If you remember, maybe a year or so ago, I told the tale, in brief, of a band of Northern Cheyenne attempting to return to their homeland after being sent south to an Indian Territory (Oklahoma) reservation following their surrender in the aftermath of Little Bighorn. This group of maybe 300 Indians, mostly women & children, avoided capture, in a seemingly magical journey, and split in 2 once arriving in the relative safety of the north. One group, under Dull Knife, surrendered to the Army at Fort Robinson, Nebraska, under the impression that they'd be allowed to go home. Instead, they were to be returned from whence they came ... Indian Territory. They refused. The Army locked them up in barracks, gradually refusing them food, water & heat (it was the dead of Winter). One frigid night, the Indians pieced together weapons they had dismantled and hid, or wore as jewelery, from under the floorboards, and made a desperate attempt at freedom. Most were killed or severely wounded. Iron Tooth, Cheyenne woman who lost her husband in a post-Little Bighorn retribution raid, was a survivor:
"When the group separated, a son & daughter went with Little Wolf. She and the remaining children, including a 22-year old son named Gathering His Medicine, followed Dull Knife. During the breakout, she kept one daughter with her, and they were found hiding in a cave the following day. Her son, who had a pistol, carried the youngest girl on his back into another cave. When soldiers who tracked him through the snow reached the cave, Gathering His Medicine told his sister to stay hidden while he challenged them. 'Lots of times,' Iron Teeth admitted, 'as I sit here alone on the floor with my blanket wrapped about me, I lean forward and close my eyes and think of him ... fighting the soldiers, knowing that he would be killed, but doing this so his little sister might get away in safety. Don't you think he was a brave young man?'"
This text, sits next to a black & white photo of the 92 year old Iron Teeth, sitting, on the floor, blanket wrapped about her, head bowed ... Powerful stuff!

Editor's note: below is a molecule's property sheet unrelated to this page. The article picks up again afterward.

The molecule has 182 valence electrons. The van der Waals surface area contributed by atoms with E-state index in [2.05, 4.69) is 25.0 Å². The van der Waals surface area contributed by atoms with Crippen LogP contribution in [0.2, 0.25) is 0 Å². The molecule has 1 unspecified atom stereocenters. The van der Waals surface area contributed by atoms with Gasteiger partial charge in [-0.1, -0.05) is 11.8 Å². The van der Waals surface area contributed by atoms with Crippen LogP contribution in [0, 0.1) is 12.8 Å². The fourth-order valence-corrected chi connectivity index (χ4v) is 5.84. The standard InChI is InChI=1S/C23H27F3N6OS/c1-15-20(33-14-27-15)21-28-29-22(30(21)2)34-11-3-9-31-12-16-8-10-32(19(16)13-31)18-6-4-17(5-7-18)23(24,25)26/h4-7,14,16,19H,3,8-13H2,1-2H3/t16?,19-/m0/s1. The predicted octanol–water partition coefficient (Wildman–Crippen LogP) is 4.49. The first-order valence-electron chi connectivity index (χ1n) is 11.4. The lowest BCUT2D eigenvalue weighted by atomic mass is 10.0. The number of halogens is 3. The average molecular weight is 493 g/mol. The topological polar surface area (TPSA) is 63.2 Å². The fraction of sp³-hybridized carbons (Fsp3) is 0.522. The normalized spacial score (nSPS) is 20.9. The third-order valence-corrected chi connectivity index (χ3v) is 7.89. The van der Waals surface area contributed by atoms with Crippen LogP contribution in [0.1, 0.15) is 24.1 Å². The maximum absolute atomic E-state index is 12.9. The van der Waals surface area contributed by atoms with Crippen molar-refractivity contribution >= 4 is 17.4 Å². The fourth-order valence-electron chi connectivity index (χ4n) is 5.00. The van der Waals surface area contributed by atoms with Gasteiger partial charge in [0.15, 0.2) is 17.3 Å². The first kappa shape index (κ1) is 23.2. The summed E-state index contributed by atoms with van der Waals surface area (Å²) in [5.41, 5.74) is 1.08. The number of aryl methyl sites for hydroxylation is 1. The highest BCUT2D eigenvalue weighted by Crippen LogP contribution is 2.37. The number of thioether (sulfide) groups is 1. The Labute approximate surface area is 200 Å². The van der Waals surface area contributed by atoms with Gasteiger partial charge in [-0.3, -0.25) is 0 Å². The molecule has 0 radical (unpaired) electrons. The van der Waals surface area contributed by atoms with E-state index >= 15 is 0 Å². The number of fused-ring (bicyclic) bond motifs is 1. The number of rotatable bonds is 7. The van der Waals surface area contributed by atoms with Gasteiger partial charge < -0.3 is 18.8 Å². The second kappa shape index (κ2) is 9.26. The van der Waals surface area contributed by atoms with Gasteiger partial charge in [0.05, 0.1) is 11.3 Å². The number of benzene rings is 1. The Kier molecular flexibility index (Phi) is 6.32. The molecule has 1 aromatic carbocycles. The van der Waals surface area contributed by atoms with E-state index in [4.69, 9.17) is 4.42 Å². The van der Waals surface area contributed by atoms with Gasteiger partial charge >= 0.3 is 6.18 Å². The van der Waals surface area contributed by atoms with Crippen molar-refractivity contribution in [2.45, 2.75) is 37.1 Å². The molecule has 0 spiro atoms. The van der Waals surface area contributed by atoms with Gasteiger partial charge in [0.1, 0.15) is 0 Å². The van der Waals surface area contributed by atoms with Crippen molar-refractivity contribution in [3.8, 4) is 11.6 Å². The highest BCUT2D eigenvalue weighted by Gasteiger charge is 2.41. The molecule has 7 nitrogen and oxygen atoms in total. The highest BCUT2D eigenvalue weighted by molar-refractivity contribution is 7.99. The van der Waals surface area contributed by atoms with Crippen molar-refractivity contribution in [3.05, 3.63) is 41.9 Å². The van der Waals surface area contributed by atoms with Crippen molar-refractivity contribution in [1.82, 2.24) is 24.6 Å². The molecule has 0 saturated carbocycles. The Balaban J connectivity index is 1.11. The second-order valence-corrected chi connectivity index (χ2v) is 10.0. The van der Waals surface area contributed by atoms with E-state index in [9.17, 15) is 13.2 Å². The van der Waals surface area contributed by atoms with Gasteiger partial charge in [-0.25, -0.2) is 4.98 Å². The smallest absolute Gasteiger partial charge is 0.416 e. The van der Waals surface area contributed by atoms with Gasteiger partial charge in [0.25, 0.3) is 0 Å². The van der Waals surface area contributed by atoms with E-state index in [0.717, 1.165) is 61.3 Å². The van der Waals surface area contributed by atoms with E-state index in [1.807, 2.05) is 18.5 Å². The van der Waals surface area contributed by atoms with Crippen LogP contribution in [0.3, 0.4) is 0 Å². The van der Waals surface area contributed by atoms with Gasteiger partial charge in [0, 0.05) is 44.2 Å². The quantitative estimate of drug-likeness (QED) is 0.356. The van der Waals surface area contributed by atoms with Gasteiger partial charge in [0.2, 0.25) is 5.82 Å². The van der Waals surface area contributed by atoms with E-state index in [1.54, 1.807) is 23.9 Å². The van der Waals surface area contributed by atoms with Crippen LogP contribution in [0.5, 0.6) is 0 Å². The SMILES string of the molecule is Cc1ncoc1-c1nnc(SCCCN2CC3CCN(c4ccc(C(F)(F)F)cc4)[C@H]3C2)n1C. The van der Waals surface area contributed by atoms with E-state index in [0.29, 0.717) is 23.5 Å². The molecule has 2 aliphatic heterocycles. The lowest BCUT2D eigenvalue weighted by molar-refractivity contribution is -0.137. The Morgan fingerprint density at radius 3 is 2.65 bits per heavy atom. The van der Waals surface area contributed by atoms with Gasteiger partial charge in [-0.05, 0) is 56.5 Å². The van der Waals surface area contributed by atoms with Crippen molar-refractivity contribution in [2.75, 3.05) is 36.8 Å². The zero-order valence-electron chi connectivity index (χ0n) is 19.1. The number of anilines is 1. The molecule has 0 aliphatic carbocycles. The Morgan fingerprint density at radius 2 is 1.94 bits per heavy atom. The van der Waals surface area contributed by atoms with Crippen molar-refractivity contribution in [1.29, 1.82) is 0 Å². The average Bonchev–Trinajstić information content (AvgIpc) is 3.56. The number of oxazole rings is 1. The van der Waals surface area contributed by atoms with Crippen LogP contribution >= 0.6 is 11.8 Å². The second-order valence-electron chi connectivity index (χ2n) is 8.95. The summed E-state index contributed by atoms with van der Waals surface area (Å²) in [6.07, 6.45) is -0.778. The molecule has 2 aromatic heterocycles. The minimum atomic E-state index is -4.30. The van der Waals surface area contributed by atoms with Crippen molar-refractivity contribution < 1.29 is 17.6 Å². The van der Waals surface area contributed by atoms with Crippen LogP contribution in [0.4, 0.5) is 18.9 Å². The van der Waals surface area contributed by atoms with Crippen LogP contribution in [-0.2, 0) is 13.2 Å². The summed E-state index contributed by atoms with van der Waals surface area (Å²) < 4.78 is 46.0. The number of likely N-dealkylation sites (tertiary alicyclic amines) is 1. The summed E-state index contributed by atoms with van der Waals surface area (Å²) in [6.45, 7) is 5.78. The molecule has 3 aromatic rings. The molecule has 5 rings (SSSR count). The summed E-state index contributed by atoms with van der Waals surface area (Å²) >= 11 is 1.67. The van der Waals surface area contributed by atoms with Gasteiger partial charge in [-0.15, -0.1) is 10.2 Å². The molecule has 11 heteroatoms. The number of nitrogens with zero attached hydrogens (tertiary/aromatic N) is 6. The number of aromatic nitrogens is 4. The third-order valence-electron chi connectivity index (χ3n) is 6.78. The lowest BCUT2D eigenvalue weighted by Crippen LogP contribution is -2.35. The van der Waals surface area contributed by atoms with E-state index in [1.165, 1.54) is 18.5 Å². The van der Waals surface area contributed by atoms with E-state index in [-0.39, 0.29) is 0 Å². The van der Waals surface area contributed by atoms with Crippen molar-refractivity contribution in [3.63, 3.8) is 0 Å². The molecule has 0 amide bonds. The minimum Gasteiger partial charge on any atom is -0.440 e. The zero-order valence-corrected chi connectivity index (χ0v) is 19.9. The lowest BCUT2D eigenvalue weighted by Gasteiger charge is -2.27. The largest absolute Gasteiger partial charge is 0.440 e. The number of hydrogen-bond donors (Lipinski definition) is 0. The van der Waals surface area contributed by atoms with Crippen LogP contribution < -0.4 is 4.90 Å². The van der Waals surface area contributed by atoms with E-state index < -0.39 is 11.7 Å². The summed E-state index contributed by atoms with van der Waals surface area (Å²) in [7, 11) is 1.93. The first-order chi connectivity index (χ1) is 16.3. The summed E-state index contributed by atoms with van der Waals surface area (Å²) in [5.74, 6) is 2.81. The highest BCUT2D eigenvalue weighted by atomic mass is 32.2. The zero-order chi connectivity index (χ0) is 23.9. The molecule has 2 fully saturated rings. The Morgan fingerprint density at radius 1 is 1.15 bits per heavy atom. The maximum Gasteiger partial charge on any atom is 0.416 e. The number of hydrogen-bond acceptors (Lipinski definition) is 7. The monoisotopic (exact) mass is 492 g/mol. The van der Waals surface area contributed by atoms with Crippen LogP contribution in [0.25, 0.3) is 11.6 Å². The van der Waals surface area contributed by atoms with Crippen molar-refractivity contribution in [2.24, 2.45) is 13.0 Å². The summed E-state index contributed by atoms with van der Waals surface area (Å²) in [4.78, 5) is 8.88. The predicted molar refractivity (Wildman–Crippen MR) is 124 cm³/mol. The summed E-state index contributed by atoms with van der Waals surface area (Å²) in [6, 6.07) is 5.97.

There is heartbreak (above) and cold violence ... from Eagle Bear, a Lakota:
" ... during the fighting he came across a wounded Arikara [scouts for Custer] lying on the battlefield. 'Brother,' the wounded scout said, 'do not kill me. I have a wife & children at home waiting for me.'
'If that's true,' Eagle Bear answered, 'then why are you here trying to harm our wives & children?' He then put his gun to the Arikara's head and killed him.'"
From a letter (newly discovered), dated June 21, 1876, from Lt. Wm. Reily, to his mother:
"'Our horses are almost played out, [and] we lost two in route,' he reported. The country was desolate and barren, 'with cactus & sagebrush the only things for one's eyes to rest upon, and [they] make a country to march through so bad that it can only be imagined and not described ... We have pretty hard times ... but I assure you that I am satisfied, and am not complaining ... if I live through this campaign ... Pray for your devoted son, Willie.'"
Four days later:
"Willie's body, 'shot full of arrows' - was found lying next to that of Custer within the circle of dead troopers and horses that gave rise to the notion of a 'last stand.'"
The book is fascinating.
If you are unfamiliar with the events, I've written a fair overview to help you get oriented ... See link below from our "Against All Odds" Web Site.
Regarding that often neglected Site, my two eldest sons, Jesse & Adam, will be writing a synopsis of Pickett's Charge for the Gettysburg section soon. They are talented writers and extremely knowledgeable on the subject! My plans are to round out the Site with text for the Alamo for its anniversary in March, and then Lexington for its anniversary in April.
If time will only allow!